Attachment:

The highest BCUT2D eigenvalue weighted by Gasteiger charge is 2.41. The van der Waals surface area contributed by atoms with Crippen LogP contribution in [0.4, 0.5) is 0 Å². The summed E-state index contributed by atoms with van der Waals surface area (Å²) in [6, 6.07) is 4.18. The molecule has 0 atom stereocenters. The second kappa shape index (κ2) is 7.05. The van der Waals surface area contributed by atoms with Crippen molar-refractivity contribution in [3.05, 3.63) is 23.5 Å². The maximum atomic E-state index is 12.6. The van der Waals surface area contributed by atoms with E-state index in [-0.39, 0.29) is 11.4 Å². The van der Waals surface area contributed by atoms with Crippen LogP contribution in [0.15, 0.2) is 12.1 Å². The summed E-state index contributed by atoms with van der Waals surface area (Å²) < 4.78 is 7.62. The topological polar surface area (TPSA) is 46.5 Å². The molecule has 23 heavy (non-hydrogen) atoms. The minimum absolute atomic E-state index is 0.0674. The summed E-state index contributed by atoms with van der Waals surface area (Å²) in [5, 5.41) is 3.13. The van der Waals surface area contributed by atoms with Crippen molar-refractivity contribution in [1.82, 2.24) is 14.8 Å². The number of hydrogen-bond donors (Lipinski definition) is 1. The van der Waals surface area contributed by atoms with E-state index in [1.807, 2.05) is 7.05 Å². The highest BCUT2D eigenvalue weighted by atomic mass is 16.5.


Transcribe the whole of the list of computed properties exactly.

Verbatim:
The highest BCUT2D eigenvalue weighted by Gasteiger charge is 2.41. The van der Waals surface area contributed by atoms with Crippen LogP contribution in [0.4, 0.5) is 0 Å². The summed E-state index contributed by atoms with van der Waals surface area (Å²) in [6, 6.07) is 4.18. The molecule has 0 atom stereocenters. The second kappa shape index (κ2) is 7.05. The van der Waals surface area contributed by atoms with Crippen molar-refractivity contribution in [3.05, 3.63) is 23.5 Å². The maximum atomic E-state index is 12.6. The van der Waals surface area contributed by atoms with E-state index in [-0.39, 0.29) is 11.4 Å². The van der Waals surface area contributed by atoms with Crippen LogP contribution in [0.15, 0.2) is 12.1 Å². The summed E-state index contributed by atoms with van der Waals surface area (Å²) < 4.78 is 7.62. The topological polar surface area (TPSA) is 46.5 Å². The molecule has 23 heavy (non-hydrogen) atoms. The minimum absolute atomic E-state index is 0.0674. The summed E-state index contributed by atoms with van der Waals surface area (Å²) in [5, 5.41) is 3.13. The van der Waals surface area contributed by atoms with Crippen molar-refractivity contribution in [1.82, 2.24) is 14.8 Å². The number of hydrogen-bond donors (Lipinski definition) is 1. The van der Waals surface area contributed by atoms with E-state index in [1.807, 2.05) is 7.05 Å². The highest BCUT2D eigenvalue weighted by atomic mass is 16.5.